Of the Oregon Beer Growler
“There’s nothing wrong with being familiar.”
That assessment by Three Creeks head brewer Zach Beckwith is spot on in describing much of our daily existence. The familiar propels routines and gets the job done. It’s where we find comfort and relief. But in an industry where trends drive business and customers are willing to abandon what they know for the opportunity to try what they don’t, “familiar” might sound downright pejorative.
“There’s so much now,” Beckwith said of beer selection and variety, “it’s almost seen as negative if you’re ‘the same.’ ”
That’s not to say Three Creeks Brewing Company doesn’t experiment or release one-offs. But for Beckwith and his team of six, it’s all about fine-tuning rather than jumping on bandwagons. In other words, don’t expect any Orange Julius-style IPAs that have surged in popularity lately coming out of this Sisters brewery. You might just reframe its beer as “classic” instead of “familiar” if the latter sounds a tad dull. But when you’ve spent three hours in a cramped car on your way to Bend for a weekend vacation, it’s nice to have a reliable pit stop before the final 30 minutes of the journey. And Three Creeks is always there for the weary traveler who is looking for something familiar.
With the Central Oregon summer tourist season having come to an end and the apres-ski crowd awaiting adequate snowpack, early fall might be an opportune time to visit Three Creeks. On Thursday, Nov. 2, the business will host its biannual Brewer’s Dinner, the highlight of which will be a pairing of complementary flavors found in Frontier Justice Coffee Stout — Beckwith’s favorite and a collaboration with Sisters Coffee Roasters — alongside braised short rib with a coffee rub.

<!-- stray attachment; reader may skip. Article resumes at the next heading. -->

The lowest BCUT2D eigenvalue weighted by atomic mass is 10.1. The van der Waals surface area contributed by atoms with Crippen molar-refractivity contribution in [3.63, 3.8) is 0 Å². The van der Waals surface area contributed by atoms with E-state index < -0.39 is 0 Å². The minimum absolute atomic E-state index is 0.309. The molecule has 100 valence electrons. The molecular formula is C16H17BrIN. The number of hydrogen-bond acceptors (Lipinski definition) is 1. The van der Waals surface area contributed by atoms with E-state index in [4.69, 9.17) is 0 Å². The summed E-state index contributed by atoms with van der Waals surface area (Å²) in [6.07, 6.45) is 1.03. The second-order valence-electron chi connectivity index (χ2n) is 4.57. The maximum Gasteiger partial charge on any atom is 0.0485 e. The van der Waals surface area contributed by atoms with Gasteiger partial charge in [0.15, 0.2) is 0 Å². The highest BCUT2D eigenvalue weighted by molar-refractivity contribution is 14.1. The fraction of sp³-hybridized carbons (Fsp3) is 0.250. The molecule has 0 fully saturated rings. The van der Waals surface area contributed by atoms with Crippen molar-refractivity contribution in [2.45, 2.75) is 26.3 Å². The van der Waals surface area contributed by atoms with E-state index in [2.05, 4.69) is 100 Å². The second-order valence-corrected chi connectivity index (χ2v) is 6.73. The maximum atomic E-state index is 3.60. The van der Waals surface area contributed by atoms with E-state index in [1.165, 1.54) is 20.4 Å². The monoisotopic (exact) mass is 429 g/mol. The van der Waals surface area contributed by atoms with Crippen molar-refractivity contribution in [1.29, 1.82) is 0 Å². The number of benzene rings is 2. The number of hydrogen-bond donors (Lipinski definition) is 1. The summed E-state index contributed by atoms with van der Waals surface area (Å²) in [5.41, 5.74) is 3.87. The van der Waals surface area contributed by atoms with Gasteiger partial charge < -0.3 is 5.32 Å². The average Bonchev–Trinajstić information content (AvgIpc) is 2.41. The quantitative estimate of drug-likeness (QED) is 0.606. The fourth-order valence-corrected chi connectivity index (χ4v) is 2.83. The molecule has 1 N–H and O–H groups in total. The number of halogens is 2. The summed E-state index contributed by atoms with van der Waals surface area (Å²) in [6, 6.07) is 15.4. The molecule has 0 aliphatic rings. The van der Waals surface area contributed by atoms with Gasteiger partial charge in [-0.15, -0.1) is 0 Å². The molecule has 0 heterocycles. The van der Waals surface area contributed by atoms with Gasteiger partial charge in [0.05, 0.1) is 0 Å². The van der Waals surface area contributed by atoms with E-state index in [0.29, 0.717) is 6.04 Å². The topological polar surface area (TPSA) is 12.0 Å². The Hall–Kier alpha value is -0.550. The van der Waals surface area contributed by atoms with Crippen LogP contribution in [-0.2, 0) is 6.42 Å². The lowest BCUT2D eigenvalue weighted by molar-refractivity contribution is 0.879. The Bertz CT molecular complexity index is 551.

Even if you can’t make it to that event, there’s the filling and the familiar that spills across the rest of the menu, which must fill both hungry families in the rustic dining room as they pause while passing through town and locals at the coppertop bar after they clock out for the day. A dense burger would be ordered happily by either party, so it’s no wonder there is an array of five to choose from. But in Sisters, where every building looks like it’s been lifted from its foundation in Walt Disney’s Frontierland (if Frontierland had an old-timey Ray’s Food Place and McDonald’s), there’s one obvious sandwich to get: the Outlaw Barbecue Burger.
It arrives with the top bun barely clinging to the back of the patty — resembling Pac-Man trying to gobble down a monster-sized pellet. This gives you a better view of what rests atop the ground chuck patty: melted Tillamook Pepper Jack Cheese, two strips of soft and chewy bacon arranged in an “X” marking the spot for a tumble of grilled onions — their caramelization melding with the sweet smokiness of a Hoodoo Voodoo IPA barbecue sauce. Beckwith’s Firestorm Red is a beer that embraces the smoldering notes of the Outlaw. Its copper hue may trick you into thinking it is sweet and heavy, but this is an ale that would have a typical Oregon IPA fan asking for another. It took Beckwith a few years to find just the right balance between the malt and hop character, but last year’s recipe made him happy and he’s stuck with it. The bitterness of the red is enhanced by the burger, though it never loses its backbone of Munich malts. Together, they resemble the essence of an autumn campfire in your mouth.